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  • Sneha Sucharita

Why will printing money not make an economy richer?

In a world where we humans depend largely on money to meet our basic needs and fulfill our never-ending wants, money seems to be a simple solution to many of our problems. However, if that is the case, then have you ever wondered why can’t economies that are underdeveloped and struggle with poverty cannot print more money to get richer?


The truth is, money is just a medium of exchange that facilitates the process of buying and selling goods and services. It is the goods and services themselves that cater to the needs and satisfy the wants of humans. Hence, the growth of an economy is measured in terms of the real value of the produced final goods and services in a specified period.


More money in the absence of goods and services will not ensure economic prosperity. Instead, it is the quantity and quality of economic goods and services produced and consumed by the society that indicates its economic growth.


Moreover, a sudden and untimely act of printing and supplying more money than usual negatively affects the economy. More money in the hands of buyers will lead to an increase in their demand for goods and services even when there is no significant increase in the supply for the same. Ultimately, this disequilibrium in the market forces of demand and supply will cause the prices to rise, referred to as inflation. As a result, the value of money will plummet. In simple words, the purchasing power of money will fall, i.e., the same unit of money that earlier could buy a given number of products would now buy less.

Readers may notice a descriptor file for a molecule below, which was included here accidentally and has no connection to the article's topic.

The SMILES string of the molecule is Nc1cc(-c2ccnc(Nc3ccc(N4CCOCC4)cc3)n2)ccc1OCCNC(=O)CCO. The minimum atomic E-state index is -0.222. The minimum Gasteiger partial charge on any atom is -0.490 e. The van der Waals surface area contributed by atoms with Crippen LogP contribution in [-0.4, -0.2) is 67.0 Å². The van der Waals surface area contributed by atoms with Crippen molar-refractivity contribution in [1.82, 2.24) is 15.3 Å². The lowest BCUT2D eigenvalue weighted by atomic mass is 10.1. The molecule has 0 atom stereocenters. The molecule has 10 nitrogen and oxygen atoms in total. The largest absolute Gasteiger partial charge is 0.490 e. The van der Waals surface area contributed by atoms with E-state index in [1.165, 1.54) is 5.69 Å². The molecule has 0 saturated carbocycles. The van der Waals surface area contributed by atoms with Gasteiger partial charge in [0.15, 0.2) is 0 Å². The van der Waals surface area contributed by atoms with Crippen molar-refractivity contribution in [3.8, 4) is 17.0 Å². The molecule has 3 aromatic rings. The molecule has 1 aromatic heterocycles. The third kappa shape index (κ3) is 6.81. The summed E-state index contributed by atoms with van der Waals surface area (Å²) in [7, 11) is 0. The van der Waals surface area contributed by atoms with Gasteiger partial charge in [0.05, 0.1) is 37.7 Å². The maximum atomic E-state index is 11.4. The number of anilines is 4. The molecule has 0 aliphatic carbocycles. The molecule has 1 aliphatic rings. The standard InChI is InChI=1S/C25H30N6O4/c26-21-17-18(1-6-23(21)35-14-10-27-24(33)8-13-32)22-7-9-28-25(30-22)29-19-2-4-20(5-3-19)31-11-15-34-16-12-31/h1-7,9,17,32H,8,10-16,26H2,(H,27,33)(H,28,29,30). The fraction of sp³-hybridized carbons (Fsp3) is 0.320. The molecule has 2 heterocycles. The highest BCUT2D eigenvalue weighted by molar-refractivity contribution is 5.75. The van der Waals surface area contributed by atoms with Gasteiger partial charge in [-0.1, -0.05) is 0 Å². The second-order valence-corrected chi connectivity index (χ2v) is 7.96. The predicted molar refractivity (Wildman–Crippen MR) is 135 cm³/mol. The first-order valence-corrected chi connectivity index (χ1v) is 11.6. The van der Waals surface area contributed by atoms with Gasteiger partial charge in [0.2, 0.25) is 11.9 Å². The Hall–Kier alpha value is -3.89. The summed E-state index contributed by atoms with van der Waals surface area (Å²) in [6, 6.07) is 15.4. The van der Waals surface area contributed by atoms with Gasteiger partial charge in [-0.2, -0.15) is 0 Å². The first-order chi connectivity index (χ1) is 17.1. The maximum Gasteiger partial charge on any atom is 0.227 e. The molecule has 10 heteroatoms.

Such a consequence of printing money was evident from the economic crisis in Germany during 1923 when the Weimar Government recklessly printed paper currency to repay the war loans and reparations. With the rise in circulation of printed money in the economy, the value of the German currency fell drastically. While in April, one US dollar was equal to 24,000 German marks, by December, one US dollar equaled 98,860,000 German marks. Due to such a plunge in the currency value, the German economy suffered from hyperinflation as the prices of goods and services became exorbitant. People had to load carts and baskets with the paper currency to buy a single loaf of bread. The value of the German mark was so insignificant that even the smallest of payments required huge sums of money.


When money is printed, it can benefit an economy by stimulating the demand for goods and services, ultimately boosting the production of these goods and services. However, printing and circulating excess money faster than the real growth in poor and emerging countries may cause more harm than good to its economies through consequences like hyperinflation.


References:


1. "It is the quantity and quality of economic goods and services that a society produces and consumes, which indicates economic growth."

Source- https://ourworldindata.org/economic-growth

2. The economic crisis in Germany during 1923.

Reference- Socialism in Europe and Russian Revolution